RUM ‘N’ RAISIN FUDGE (small batch)
Fudge is now my go-to recipe when I have a little bit of condensed milk to use up. I find making it in small batches much easier on the wrist too as it requires so much less beating!
Rum and raisin is a classic fudge combo and they’re wonderful rich flavours for this time of year. I like to steep my raisins in the rum as I think this makes them plump up a bit more and it also means that some of the ‘raw’ alcohol flavour burns off a bit. This is rich and mellow and creamy and wholly indulgent. There’s enough here to share but it’s totally up to you if you do or not!
Cuts into 12 big pieces
50ml dark rum
200g condensed milk
125g soft brown sugar
100g granulated sugar
1 tsp vanilla paste
Put the rum and raisins in a decent sized pan and gently heat them for a minute or two. Put the raisins in a mixing bowl but don’t worry about cleaning out the pan properly.
Combine all of the other ingredients except the vanilla in the pan and melt it together over a low heat. Stir it well as it melts to ensure that the sugar is completely dissolved.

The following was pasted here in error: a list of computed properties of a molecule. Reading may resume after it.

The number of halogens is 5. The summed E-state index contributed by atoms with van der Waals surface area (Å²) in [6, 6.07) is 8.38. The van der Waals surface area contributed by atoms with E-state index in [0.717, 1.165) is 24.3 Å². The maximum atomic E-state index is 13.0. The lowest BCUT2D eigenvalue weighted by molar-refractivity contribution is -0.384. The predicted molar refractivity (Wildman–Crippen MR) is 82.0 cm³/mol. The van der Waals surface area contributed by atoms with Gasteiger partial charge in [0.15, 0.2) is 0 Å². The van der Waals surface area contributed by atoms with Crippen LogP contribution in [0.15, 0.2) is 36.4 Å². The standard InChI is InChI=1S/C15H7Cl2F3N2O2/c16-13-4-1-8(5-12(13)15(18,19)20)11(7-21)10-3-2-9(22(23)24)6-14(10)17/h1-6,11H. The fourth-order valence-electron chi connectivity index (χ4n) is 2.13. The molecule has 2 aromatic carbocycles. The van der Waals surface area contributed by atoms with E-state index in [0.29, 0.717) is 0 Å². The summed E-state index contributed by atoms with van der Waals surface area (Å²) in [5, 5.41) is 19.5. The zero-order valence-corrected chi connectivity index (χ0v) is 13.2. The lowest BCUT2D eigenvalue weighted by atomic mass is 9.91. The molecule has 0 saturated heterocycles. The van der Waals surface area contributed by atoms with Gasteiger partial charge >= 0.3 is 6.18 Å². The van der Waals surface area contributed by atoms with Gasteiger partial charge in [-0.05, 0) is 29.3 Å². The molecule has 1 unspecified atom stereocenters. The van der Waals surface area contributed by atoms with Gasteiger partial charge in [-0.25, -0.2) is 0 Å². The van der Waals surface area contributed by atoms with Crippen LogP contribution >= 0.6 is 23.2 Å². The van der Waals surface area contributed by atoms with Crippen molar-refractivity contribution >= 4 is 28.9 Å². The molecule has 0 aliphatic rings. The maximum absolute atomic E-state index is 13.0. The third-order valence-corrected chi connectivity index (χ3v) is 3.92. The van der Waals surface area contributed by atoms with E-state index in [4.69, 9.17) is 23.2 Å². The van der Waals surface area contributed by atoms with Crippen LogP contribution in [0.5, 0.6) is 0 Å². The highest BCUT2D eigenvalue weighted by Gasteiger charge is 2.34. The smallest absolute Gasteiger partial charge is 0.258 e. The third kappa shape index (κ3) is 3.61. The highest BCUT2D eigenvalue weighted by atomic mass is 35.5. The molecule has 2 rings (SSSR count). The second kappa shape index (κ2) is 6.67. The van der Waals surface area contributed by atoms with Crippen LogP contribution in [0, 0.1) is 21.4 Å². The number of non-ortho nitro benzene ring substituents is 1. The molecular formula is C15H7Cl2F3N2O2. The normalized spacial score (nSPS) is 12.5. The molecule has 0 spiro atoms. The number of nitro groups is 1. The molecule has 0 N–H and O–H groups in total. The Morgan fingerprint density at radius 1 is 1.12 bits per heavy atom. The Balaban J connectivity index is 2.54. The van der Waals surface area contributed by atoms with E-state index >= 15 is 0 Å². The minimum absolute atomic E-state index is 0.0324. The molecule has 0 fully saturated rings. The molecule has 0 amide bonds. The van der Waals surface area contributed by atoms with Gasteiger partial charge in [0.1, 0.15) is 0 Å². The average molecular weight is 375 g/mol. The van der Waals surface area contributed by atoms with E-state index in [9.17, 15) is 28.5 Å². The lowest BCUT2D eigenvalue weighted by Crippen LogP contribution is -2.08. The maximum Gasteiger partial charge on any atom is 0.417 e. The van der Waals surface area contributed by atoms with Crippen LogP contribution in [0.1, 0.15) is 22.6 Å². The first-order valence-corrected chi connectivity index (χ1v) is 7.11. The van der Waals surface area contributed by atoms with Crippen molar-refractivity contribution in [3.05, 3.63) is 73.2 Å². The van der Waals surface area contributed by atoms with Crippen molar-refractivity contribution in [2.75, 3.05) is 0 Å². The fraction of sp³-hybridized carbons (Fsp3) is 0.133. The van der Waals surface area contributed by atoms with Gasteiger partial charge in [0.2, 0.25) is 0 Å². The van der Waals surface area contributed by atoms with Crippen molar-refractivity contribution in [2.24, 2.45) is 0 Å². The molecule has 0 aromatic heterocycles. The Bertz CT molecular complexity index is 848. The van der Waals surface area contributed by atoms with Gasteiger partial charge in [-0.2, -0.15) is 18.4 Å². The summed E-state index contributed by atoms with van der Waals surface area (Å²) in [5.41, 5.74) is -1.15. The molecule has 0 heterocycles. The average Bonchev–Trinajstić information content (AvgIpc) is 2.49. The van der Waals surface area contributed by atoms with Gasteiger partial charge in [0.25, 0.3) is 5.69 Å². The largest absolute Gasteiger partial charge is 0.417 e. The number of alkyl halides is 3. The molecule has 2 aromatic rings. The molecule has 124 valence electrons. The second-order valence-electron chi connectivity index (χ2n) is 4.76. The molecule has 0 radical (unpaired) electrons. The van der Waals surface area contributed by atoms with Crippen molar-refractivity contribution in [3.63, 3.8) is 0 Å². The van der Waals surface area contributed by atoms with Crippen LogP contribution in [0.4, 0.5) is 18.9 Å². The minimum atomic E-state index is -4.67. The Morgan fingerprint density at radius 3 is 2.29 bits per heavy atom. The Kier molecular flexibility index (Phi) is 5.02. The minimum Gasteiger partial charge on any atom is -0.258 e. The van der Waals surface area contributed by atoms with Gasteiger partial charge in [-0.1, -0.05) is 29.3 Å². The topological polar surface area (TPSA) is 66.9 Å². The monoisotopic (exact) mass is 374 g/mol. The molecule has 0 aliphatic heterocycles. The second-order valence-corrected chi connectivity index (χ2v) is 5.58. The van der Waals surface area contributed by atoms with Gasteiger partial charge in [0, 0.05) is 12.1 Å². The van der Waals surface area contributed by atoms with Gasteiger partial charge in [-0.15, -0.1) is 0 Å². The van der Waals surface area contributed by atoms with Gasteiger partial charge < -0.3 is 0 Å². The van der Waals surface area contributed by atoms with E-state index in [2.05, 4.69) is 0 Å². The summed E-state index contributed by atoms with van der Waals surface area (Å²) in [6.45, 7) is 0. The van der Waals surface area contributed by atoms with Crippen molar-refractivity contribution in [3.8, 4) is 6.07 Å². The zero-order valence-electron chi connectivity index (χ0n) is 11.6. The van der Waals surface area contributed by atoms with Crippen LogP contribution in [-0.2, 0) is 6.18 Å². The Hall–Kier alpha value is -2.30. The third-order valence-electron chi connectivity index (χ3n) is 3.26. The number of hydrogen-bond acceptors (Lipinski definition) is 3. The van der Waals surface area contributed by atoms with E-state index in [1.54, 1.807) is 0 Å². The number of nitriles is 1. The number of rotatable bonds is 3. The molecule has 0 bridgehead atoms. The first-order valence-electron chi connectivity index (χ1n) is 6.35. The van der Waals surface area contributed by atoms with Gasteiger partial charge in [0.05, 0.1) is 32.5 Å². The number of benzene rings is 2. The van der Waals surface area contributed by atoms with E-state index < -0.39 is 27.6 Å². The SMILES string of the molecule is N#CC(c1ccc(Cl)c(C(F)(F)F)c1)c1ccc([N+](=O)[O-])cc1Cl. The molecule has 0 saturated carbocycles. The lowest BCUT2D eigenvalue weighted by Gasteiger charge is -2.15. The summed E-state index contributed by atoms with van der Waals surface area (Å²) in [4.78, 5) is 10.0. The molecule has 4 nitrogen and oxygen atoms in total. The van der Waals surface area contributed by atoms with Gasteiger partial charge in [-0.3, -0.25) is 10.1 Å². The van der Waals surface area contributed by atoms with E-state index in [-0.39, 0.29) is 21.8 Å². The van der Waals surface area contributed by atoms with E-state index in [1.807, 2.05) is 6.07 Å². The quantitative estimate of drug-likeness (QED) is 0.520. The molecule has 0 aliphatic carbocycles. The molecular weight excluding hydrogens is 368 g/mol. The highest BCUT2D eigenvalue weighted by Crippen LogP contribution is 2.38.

Increase the heat a bit to bring the mixture to boiling point. Continue to gently stir it (you don’t want to splash yourself!) to stop the mixture catching on the bottom of the pan and burning. Let the mixture bubble for about 10 minutes, it should darken a little and have reached ‘soft ball’ stage when it’s done. You can check for ‘soft ball’ using a sugar thermometer or by dropping a little of the mixture into some ice-water. It should form a soft ball, obviously!
Once you’ve reached soft ball stage you can remove the pan from the heat and pour the hot fudge into the bowl containing the raisins. Add the vanilla paste and then beat the living daylights out of the fudge with a wooden spoon. You’ll need to keep beating it for quite some time but eventually it should start to lose its glossiness and become thicker with a slightly crystallised texture.
Pour the fudge into a small tin lined with grease-proof paper, smooth off the top and leave it in the fridge to cool completely before cutting into squares and lifting it out of the tin.